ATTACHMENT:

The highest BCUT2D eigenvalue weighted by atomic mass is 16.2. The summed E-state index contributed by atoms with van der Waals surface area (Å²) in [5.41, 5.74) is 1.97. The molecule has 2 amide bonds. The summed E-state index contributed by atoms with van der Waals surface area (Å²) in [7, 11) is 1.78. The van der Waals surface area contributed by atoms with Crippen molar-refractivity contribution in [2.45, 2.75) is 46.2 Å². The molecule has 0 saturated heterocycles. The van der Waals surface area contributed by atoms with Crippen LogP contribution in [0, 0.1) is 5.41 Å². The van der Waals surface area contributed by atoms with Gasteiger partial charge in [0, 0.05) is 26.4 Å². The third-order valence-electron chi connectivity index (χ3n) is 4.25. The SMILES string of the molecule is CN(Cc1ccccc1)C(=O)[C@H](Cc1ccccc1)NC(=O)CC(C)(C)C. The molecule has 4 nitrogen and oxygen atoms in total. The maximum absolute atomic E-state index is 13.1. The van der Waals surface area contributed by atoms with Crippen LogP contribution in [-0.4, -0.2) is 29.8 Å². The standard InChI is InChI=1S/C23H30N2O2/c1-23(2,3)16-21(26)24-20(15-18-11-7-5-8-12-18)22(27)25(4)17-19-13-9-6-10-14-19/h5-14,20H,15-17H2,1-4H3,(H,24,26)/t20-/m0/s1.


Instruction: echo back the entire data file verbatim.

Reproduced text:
The highest BCUT2D eigenvalue weighted by atomic mass is 16.2. The summed E-state index contributed by atoms with van der Waals surface area (Å²) in [5.41, 5.74) is 1.97. The molecule has 2 amide bonds. The summed E-state index contributed by atoms with van der Waals surface area (Å²) in [7, 11) is 1.78. The van der Waals surface area contributed by atoms with Crippen molar-refractivity contribution in [2.45, 2.75) is 46.2 Å². The molecule has 0 saturated heterocycles. The van der Waals surface area contributed by atoms with Crippen LogP contribution in [0, 0.1) is 5.41 Å². The van der Waals surface area contributed by atoms with Gasteiger partial charge in [0, 0.05) is 26.4 Å². The third-order valence-electron chi connectivity index (χ3n) is 4.25. The SMILES string of the molecule is CN(Cc1ccccc1)C(=O)[C@H](Cc1ccccc1)NC(=O)CC(C)(C)C. The molecule has 4 nitrogen and oxygen atoms in total. The maximum absolute atomic E-state index is 13.1. The van der Waals surface area contributed by atoms with Crippen LogP contribution in [-0.4, -0.2) is 29.8 Å². The standard InChI is InChI=1S/C23H30N2O2/c1-23(2,3)16-21(26)24-20(15-18-11-7-5-8-12-18)22(27)25(4)17-19-13-9-6-10-14-19/h5-14,20H,15-17H2,1-4H3,(H,24,26)/t20-/m0/s1.